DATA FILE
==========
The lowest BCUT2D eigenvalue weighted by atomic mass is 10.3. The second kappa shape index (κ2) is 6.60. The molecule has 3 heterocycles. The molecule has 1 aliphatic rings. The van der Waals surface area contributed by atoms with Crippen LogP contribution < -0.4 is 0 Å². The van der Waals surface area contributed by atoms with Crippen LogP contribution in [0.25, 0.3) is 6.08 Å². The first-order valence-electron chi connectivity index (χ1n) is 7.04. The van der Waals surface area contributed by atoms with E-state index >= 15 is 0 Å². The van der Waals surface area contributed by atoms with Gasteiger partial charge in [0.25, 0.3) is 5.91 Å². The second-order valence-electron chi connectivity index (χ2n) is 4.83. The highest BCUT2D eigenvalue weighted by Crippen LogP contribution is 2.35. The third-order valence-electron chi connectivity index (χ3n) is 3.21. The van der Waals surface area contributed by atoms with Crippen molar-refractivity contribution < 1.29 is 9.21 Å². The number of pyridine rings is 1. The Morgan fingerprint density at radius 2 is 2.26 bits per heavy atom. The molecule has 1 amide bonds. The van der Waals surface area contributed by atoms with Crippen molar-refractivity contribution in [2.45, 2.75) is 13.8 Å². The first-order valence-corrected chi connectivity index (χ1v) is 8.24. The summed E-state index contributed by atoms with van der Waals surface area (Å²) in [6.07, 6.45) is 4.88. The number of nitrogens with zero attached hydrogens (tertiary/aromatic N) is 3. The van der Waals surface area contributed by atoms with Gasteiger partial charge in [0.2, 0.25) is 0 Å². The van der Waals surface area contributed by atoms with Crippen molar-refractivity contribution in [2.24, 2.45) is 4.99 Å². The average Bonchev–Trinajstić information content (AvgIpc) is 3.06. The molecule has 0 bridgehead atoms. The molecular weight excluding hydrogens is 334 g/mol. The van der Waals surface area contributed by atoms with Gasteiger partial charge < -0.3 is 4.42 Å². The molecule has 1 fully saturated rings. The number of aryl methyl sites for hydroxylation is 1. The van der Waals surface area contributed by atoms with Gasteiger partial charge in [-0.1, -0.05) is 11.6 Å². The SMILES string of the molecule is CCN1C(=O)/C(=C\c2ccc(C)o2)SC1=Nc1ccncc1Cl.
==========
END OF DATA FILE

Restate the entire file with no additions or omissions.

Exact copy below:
The lowest BCUT2D eigenvalue weighted by atomic mass is 10.3. The second kappa shape index (κ2) is 6.60. The molecule has 3 heterocycles. The molecule has 1 aliphatic rings. The van der Waals surface area contributed by atoms with Crippen LogP contribution < -0.4 is 0 Å². The van der Waals surface area contributed by atoms with Crippen LogP contribution in [0.25, 0.3) is 6.08 Å². The first-order valence-electron chi connectivity index (χ1n) is 7.04. The van der Waals surface area contributed by atoms with E-state index >= 15 is 0 Å². The van der Waals surface area contributed by atoms with Gasteiger partial charge in [0.25, 0.3) is 5.91 Å². The second-order valence-electron chi connectivity index (χ2n) is 4.83. The highest BCUT2D eigenvalue weighted by Crippen LogP contribution is 2.35. The third-order valence-electron chi connectivity index (χ3n) is 3.21. The van der Waals surface area contributed by atoms with Crippen molar-refractivity contribution < 1.29 is 9.21 Å². The number of pyridine rings is 1. The Morgan fingerprint density at radius 2 is 2.26 bits per heavy atom. The molecule has 1 amide bonds. The van der Waals surface area contributed by atoms with Crippen molar-refractivity contribution in [2.45, 2.75) is 13.8 Å². The first-order valence-corrected chi connectivity index (χ1v) is 8.24. The summed E-state index contributed by atoms with van der Waals surface area (Å²) in [6.07, 6.45) is 4.88. The number of nitrogens with zero attached hydrogens (tertiary/aromatic N) is 3. The van der Waals surface area contributed by atoms with Gasteiger partial charge in [0.2, 0.25) is 0 Å². The van der Waals surface area contributed by atoms with Crippen molar-refractivity contribution in [2.24, 2.45) is 4.99 Å². The average Bonchev–Trinajstić information content (AvgIpc) is 3.06. The molecule has 0 bridgehead atoms. The molecular weight excluding hydrogens is 334 g/mol. The van der Waals surface area contributed by atoms with Gasteiger partial charge < -0.3 is 4.42 Å². The molecule has 1 fully saturated rings. The number of aryl methyl sites for hydroxylation is 1. The van der Waals surface area contributed by atoms with Gasteiger partial charge in [-0.1, -0.05) is 11.6 Å². The SMILES string of the molecule is CCN1C(=O)/C(=C\c2ccc(C)o2)SC1=Nc1ccncc1Cl.